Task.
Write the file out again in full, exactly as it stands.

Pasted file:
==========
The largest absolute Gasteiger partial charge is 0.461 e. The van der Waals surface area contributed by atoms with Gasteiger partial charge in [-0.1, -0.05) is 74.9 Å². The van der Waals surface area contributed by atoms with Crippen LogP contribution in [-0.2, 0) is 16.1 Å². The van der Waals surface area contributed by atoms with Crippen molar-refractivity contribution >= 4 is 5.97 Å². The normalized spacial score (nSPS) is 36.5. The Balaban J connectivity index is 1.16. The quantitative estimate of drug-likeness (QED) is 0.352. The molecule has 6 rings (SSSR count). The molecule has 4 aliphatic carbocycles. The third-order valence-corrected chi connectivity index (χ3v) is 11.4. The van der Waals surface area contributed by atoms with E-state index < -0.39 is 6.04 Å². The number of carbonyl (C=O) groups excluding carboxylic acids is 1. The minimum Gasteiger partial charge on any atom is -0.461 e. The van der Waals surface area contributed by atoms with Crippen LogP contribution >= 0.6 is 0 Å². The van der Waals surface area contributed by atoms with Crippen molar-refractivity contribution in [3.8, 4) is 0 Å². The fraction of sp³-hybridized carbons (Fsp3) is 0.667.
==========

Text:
The largest absolute Gasteiger partial charge is 0.461 e. The van der Waals surface area contributed by atoms with Gasteiger partial charge in [-0.1, -0.05) is 74.9 Å². The van der Waals surface area contributed by atoms with Crippen LogP contribution in [-0.2, 0) is 16.1 Å². The van der Waals surface area contributed by atoms with Crippen molar-refractivity contribution >= 4 is 5.97 Å². The normalized spacial score (nSPS) is 36.5. The Balaban J connectivity index is 1.16. The quantitative estimate of drug-likeness (QED) is 0.352. The molecule has 6 rings (SSSR count). The molecule has 4 aliphatic carbocycles. The third-order valence-corrected chi connectivity index (χ3v) is 11.4. The van der Waals surface area contributed by atoms with E-state index < -0.39 is 6.04 Å². The number of carbonyl (C=O) groups excluding carboxylic acids is 1. The minimum Gasteiger partial charge on any atom is -0.461 e. The van der Waals surface area contributed by atoms with Crippen LogP contribution >= 0.6 is 0 Å². The van der Waals surface area contributed by atoms with Crippen molar-refractivity contribution in [3.8, 4) is 0 Å². The fraction of sp³-hybridized carbons (Fsp3) is 0.667.